Interior Home Painting Ideas

Interior Home Painting Ideas

Tips, advice, and ideas for interior home and house painting.

Craftsman Style

Sometimes all the interior woodwork is painted; often, in houses where varnish is the principal finish, certain rooms are painted. For this a somewhat quicker-drying paint is used than for exteriors; paint is much more durable when not exposed to the weather, and a quick-drying paint is allowable. This may be an ordinary oil-paint, such as has already been described; more often it contains a portion of varnish in place of part of the oil, and is called a gloss paint, as it has considerable luster; these, if well made, are the most generally serviceable; for fine finishes enamel paints are used. In these the vehicle is a varnish.

Before beginning to paint, all knots and pitchy places, and all sap-wood, are given a heavy coat of shellac varnish. In all cases the foundation is a priming coat of white lead and oil, to which ten per cent of pale japan drier has been added; it should be almost all oil, very little lead. When this is dry, all nail-holes and crevices should be puttied up; the putty for this purpose is made by working dry white lead into paste white lead until it is of the right consistency; this dries quickly and very hard. It is not applied with a steel putty-knife, as this is liable to scratch the wood, and scratches will show on interior work; use a wooden spatula, or a conveniently shaped stick of hard wood. The white lead putty is made immediately before using.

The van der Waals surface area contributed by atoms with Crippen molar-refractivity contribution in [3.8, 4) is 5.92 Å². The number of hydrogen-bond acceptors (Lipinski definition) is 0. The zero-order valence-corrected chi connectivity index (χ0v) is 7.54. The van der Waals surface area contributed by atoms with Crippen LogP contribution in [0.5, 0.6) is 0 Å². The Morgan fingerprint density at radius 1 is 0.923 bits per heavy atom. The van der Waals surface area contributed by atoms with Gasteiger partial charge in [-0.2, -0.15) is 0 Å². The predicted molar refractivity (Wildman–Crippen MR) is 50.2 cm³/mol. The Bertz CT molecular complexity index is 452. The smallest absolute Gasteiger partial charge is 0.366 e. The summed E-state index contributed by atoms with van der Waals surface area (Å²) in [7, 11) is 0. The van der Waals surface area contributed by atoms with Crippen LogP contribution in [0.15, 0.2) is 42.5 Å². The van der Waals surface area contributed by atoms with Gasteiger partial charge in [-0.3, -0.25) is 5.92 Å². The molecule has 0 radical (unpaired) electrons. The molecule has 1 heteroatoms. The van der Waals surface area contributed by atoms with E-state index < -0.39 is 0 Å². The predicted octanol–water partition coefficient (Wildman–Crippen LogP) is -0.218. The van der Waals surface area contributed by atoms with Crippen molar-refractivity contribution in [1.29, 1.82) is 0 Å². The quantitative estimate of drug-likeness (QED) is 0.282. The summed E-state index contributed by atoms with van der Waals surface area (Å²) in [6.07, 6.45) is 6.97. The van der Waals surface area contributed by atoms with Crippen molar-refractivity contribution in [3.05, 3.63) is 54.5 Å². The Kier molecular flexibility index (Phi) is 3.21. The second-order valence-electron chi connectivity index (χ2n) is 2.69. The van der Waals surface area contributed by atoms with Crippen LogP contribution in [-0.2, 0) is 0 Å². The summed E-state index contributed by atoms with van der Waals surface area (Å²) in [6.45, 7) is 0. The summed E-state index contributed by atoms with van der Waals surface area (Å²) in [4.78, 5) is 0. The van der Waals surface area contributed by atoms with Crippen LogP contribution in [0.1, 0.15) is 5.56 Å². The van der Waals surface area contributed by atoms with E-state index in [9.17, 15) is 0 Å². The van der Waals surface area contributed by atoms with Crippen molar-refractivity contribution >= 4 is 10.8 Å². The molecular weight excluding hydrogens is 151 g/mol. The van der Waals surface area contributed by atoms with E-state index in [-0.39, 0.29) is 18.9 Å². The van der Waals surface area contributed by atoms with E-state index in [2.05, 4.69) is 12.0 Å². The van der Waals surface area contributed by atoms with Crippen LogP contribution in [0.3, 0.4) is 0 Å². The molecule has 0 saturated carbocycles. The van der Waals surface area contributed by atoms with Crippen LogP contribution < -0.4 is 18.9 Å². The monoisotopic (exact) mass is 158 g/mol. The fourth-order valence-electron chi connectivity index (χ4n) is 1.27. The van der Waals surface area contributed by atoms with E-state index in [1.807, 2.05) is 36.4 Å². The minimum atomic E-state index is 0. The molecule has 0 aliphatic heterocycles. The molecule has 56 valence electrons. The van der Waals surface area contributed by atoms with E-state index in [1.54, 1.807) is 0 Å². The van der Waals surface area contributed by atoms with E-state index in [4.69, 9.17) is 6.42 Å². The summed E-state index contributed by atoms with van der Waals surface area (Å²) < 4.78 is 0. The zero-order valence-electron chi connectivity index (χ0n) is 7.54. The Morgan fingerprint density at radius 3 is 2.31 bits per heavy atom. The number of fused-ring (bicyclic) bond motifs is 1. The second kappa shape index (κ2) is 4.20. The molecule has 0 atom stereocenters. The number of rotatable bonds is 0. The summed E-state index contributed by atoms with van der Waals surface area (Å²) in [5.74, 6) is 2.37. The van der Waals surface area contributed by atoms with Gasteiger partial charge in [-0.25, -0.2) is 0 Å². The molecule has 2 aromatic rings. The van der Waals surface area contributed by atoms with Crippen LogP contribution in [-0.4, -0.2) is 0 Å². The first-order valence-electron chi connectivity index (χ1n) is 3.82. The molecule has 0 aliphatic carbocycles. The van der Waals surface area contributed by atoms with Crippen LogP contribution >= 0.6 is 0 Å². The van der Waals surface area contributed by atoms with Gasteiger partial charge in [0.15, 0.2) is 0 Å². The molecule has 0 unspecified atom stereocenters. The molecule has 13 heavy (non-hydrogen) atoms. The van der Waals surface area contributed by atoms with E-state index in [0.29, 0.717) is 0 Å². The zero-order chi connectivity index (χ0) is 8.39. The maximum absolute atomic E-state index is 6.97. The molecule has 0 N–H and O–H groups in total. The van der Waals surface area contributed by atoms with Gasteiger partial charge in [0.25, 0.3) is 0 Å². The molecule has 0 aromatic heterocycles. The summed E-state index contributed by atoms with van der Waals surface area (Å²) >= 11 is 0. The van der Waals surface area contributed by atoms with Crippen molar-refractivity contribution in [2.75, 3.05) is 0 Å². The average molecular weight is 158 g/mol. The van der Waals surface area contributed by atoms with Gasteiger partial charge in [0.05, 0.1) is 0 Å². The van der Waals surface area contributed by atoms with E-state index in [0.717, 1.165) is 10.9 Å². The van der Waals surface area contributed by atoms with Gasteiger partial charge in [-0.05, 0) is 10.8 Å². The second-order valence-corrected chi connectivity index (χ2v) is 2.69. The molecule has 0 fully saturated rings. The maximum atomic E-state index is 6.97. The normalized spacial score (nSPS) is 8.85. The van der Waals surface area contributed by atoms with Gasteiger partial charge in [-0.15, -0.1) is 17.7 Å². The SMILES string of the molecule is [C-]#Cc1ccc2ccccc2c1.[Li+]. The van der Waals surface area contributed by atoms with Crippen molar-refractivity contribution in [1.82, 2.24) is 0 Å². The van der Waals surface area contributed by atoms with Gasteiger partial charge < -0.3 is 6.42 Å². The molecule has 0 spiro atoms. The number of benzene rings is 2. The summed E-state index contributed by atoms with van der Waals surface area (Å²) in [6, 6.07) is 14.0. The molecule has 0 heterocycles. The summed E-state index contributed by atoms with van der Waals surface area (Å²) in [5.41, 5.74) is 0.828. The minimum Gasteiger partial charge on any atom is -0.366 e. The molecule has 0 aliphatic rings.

The first full coat is lead, oil, and turpentine; this may be made by thinning paste lead with a mixture of equal parts oil and turpentine; this will dry quickly to a hard, "flat" surface, to which the next coat will adhere. The next coat should have about half as much turpentine in it as the preceding, and the final coat none at all. If there is any gloss when the next to the last coat is fully dry, it must be removed by lightly rubbing with sandpaper, or with curled hair, or with a handful of excelsior. If an enamel paint is to be used for. the finish, the second full coat is sandpapered to produce a smooth surface, over which the enamel is flowed on in a full coat. For extra good work this coat of enamel, when quite hard, is sandpapered, and another coat of enamel is applied. This may be left with its full gloss, or it may be rubbed with pumice and water to a flat (dull) surface.

When paint or varnish is spread out in a thin film it remains a liquid for a considerable time, then becomes a sticky, jelly-like substance, which will not run; then it becomes firmer, but still sticky; in this condition it is said to be "tacky"; then it becomes hard enough to handle. From the time it is applied until it first reaches this stage, the time should be noted; suppose it to be twelve hours; then at least four times as much longer, or forty-eight hours, or sixty hours altogether, should pass before another coat may be applied. A longer time than this is better, but this is the shortest; and this rule applies to outside and inside work, and to varnish as well as paint. For very quick-drying varnishes, such as shellac, this rule does not allow nearly enough time.

Old plastered walls may be given a coat of priming and then painted as though they were any other kind of a prepared surface. Many painters give a plastered interior wall a coat of size, or thin solution of glue, for a priming coat. New plaster is alkaline and is liable to attack paint; it is better to let it stand a year; but if necessary to do it a* once, give it a coat of strong alum and soap size, as described under the subject of calcimine; when dry, sponge off and paint. Size is not used on exterior work.

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